I blog a lot about data that I find in the HTTP Archive, and how I apply that data to improve websites. One interesting thing that I continuously come across in the data are files with names like “optimized.jpg” or “/images/optimized/small.jpg” and then when I look at the images, they are not optimized for delivery (meaning that they are way too big).
That got me thinking – how many files in the HTTP Archive are labeled in the url with the term ‘optimized’? (Oh, and hello my British friends, I also included “optimised” in my query, but it appears much less frequently). There are also a lot of tracking gif files that are very small that have optimized in them, so I limited my search to files over 500 bytes. Finally, I broke the data down by the file extension, so we can see how many of the files are images or text or videos:
I can also obtain the median size of these files. But – just knowing the size does not mean much, I want to know if these files are actually optimized. That means we need to compare these files to the general population.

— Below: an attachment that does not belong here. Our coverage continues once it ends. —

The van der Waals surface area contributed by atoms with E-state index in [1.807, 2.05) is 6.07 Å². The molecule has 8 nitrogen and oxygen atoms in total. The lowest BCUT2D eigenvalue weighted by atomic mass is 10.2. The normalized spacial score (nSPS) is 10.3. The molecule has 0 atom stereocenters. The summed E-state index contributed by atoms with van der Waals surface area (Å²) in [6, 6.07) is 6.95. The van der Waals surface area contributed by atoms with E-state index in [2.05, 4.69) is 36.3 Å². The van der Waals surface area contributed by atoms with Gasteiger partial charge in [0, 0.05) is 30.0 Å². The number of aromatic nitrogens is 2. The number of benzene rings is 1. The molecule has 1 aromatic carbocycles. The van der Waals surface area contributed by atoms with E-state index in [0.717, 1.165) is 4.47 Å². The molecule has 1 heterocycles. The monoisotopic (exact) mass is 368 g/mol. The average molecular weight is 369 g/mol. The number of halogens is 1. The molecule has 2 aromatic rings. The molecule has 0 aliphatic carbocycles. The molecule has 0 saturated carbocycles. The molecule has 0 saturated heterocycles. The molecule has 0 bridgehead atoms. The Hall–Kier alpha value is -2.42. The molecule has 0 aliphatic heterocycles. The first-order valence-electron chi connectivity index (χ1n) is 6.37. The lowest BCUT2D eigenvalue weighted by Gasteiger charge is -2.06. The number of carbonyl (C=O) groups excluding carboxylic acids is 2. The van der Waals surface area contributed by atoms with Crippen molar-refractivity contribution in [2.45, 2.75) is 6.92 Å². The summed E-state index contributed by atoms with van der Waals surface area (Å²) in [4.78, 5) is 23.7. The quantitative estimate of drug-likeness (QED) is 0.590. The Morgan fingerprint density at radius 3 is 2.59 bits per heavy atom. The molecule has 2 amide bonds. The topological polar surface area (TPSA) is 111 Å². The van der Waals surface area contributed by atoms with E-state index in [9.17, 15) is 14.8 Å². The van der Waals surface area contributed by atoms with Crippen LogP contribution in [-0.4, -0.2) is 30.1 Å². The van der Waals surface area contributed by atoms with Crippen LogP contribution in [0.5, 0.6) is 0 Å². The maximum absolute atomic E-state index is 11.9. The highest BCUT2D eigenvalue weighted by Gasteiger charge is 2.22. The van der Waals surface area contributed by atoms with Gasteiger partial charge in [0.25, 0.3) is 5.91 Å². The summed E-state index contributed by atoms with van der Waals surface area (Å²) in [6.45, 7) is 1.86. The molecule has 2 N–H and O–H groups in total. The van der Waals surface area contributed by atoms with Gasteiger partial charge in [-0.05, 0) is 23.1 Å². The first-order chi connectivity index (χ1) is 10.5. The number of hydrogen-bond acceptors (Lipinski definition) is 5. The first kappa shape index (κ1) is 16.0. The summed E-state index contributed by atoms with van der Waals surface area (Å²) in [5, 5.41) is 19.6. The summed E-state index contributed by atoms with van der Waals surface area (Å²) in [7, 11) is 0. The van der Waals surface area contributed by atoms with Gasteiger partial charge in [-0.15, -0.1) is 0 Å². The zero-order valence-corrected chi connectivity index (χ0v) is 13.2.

Are They Optimized?
Now, I am just doing a comparison to other files in the HTTP Archive dataset. The files listed as optimized may actually have been optimized (as in “you should have seen this file before!”) and are now a lot slimmer. These optimized files may exist on pages that are more complicated that the typical website- and thus they might be expected to be larger.
However, it is pretty clear that jpg, CSS, svg, gif, jpeg, woff, mp4, are all larger when the term ‘optimized’ is present. I had to cut off GIF, MP4 and ASHX files to keep the scale of the chart reasonable to read.
Take all url terms at face value – trust but verify. If it says “optimized”, that does not mean that the file has been optimized for size. If an image has ‘width_1000’ in the url path – I check anyway. Changing url names is (marginally) easier than re-encoding, and sometimes only one of the two steps is taken.